Presuming these three gymnasts make the Olympic team, their strengths and individual medal-earning potential should be taken into account when considering who should be named to the fourth team berth and the additional individual spot. It’s assumed that Biles will qualify for the all-around, vault, beam and floor finals. Because of the two-per-country rule, this means that only one additional American can participate in those finals with her. Depending on the kind of day each has in team qualifications, either Lee or Chiles might join Biles in the all-around final.

But the skills of one other specific athlete also matter in how the team is constructed, and this is where things could get dicey.

Jade Carey, 21, has already earned an Olympic berth via the Apparatus World Cup qualifying route. She won’t compete as a member of the four-person U.S. team, but her event final berths will still count toward the country’s allowable maximum. And even though she qualified to the Olympics as a vault specialist, she is still permitted to compete on all four events in qualifications.

Carey’s best events are floor and vault. She is a two-time world silver medalist on vault and won a silver on floor in 2017. So when Forster looks to fill in the fourth team slot and the individual spot, it might not be wise to take another floor/vault specialist. Between Biles and Carey — and even Chiles, who’s particularly good at floor — the possible American event final berths for those apparatuses will already be maxed out.

Balance beam and uneven bars are a slightly different story. With beam, at least one finals berth will be claimed by Biles, who is the defending world champion there. That leaves one other beam berth for another U.S. gymnast and potentially two bars berths.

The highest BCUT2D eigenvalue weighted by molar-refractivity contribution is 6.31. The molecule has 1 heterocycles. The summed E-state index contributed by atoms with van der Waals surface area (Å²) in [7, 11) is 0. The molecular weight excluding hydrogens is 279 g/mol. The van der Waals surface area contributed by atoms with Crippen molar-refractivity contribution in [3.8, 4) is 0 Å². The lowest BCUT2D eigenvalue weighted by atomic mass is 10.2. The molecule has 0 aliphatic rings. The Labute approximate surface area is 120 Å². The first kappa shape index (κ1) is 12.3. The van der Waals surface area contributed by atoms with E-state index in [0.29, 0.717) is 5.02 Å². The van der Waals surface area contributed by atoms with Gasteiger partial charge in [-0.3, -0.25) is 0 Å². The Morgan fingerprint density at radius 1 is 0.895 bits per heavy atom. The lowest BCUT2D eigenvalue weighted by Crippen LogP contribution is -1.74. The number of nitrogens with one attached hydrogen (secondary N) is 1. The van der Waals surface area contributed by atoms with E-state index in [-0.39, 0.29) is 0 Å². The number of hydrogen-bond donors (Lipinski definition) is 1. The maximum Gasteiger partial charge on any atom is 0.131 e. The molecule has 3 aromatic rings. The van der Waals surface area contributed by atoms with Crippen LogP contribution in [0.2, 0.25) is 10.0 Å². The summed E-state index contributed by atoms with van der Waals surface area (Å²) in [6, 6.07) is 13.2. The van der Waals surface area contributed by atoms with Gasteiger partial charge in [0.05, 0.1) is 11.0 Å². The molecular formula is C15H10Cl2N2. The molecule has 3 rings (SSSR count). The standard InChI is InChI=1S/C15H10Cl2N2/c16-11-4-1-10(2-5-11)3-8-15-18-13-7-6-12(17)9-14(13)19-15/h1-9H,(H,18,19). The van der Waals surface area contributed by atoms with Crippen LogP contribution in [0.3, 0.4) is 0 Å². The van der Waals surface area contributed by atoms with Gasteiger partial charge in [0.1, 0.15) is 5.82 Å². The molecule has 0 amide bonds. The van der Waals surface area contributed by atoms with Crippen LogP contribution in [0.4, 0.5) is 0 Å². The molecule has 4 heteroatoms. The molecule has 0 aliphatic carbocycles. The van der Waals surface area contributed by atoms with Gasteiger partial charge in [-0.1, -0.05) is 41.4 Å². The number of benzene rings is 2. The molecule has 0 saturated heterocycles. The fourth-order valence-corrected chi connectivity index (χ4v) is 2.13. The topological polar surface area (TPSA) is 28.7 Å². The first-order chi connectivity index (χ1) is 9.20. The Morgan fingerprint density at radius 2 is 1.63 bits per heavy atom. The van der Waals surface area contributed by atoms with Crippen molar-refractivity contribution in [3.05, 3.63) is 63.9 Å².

Lee is probably good for one of those bars berths. She’s doing one of the most difficult bar routines in the world, so a hit in qualifications should mean an appearance for her in the event final. For the other potential finalist, the U.S. might look to a specialist, a move Forster recently signaled he might make for the extra non-team spot. And top of the list is 20-year-old Riley McCusker, who competed solely on bars at nationals due to a recent foot injury. She made the most of that one event, placing second behind Lee and ahead of Biles, who placed third on the only event that she didn’t win. 

Though she could claim the extra spot, McCusker wouldn’t make a whole lot of sense for the fourth spot on the team. Unless McCusker is fully recovered from the ankle injury she sustained at U.S. Classics in May, it would be very risky to include her on a four-person team that already includes Lee, who is managing a sore Achilles tendon. With McCusker on the team, Lee might have to do leg events in the “3 up, 3 count” Olympic team final format or vice versa. And if McCusker isn’t totally prepared to do floor and vault and injury should strike one of the other three gymnasts, then this faulty team construction could prove disastrous.

You want that fourth spot to go to an all-arounder — perhaps not the woman ranked fourth specifically but at least a gymnast who could jump in with reasonably strong routines on events outside of her specialties in case a team member gets injured late in the game. Essentially, you want this person to be a built-in alternate because the U.S. can’t replace a gymnast after the competition has started.

There’s a whole mess of people who might contend for that fourth spot. If you look at the all-around results from nationals, you might be inclined to go right down to Emma Malabuyo. Once a promising junior, she spent much of this quad injured and didn’t make a world championship team, but she’s been on an upward trajectory since the U.S. Classic, where she placed a surprise seventh before she placed an even more surprising fourth at nationals. Though Malabuyo does have a huge start value on beam, her inclusion wouldn’t lead to the highest possible team score. There is room for her to improve from nationals, but the gymnast who was less than half a point behind her has even more room to improve: Leanne Wong. Wong, who had a two-fall performance at nationals, has higher scoring potential than Malabuyo; she has a gorgeous floor routine, strong bars and beam — when she hits — and a usable vault.